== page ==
[Tweeters] Negligence Waiver

Vicki Biltz vickibiltz at gmail.com
Mon Mar 4 23:32:48 PST 2019

Dear Daniel and Tweeterland,
I do humbly apologize for sounding harsh, not making excuses but I heard a
few horror stories over the years. And due to my love for guides, I as
with my children can be overly protective of their reputations and well
being. I’m glad you’ve had wonderful experiences Daniel and I sure hope it
keeps going that way.
But if you do get a bad egg, I hope you have protective measures. See,
we can research the guides we hire, it’s often impossible for guides to
research us.
Happy Birding

On Sun, Mar 3, 2019 at 1:28 PM Daniel R Froehlich <danielfroehlich at gmail.com>

> Thanks, Vicki, for your lively engagement on this topic, clearly heartfelt!


> In reading Vicki's response, I'm getting these main ideas:

> 1. The half of birders that are "very bad" need to be restrained to

> prevent them from damaging sensitive habitats and birds.

> 2. Guides are a significant bulwark of habitat and bird protection against

> the risks posed by those very bad birders.

> 3. Guides need protection from spurious, time-sucking and costly legal

> challenges that lack basis.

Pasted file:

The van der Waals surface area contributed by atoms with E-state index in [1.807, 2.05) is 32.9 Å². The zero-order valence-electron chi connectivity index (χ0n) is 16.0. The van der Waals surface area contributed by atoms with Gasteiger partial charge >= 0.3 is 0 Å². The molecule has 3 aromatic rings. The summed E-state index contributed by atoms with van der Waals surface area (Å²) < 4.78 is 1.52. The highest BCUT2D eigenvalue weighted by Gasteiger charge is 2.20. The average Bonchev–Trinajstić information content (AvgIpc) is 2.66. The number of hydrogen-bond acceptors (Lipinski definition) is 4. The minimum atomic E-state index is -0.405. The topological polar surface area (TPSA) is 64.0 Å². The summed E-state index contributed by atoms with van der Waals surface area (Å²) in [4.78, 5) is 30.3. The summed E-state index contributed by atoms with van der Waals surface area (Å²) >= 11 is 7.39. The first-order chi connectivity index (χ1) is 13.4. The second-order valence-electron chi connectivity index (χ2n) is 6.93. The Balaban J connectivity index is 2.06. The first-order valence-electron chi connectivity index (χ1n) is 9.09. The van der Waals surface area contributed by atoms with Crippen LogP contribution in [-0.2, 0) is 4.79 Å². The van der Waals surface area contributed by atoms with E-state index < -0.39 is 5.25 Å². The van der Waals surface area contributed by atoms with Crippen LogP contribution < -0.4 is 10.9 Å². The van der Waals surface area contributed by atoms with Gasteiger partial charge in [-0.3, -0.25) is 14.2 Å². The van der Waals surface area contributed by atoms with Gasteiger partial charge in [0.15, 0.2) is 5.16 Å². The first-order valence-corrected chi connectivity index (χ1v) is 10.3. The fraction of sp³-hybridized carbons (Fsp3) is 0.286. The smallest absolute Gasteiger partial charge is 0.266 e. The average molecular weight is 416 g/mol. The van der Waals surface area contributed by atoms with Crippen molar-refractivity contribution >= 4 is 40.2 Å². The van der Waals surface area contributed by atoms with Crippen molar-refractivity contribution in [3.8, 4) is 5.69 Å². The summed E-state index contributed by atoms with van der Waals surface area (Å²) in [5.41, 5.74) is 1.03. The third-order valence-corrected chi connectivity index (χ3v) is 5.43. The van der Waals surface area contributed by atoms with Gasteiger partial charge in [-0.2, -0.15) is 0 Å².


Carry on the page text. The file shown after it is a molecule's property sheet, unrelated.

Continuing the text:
> As an experienced guide of over 60 trips and field programs, domestic and

> international, subject to all kinds of weather interference, closures,

> accidents and, yes, even an occasional appalling client, I've had the

> incredible good fortune of not being subject to any suits so

> far--knock-on-wood. And that is without resorting to aggressive negligence

> waivers! (Clearly, I didn't enjoy the ad hominem insinuation that only

> inexperienced guides would fail to embrace aggressive negligence

> waivers-LoL!)


> I like breaking things down into component elements. With my experience

> as a guide, I often see a different risk than Vicki's post addresses.

> Sadly, just as there are "very bad" birders, there are guides that don't

> live up to the standards that Vicki's post charitably attributes to guides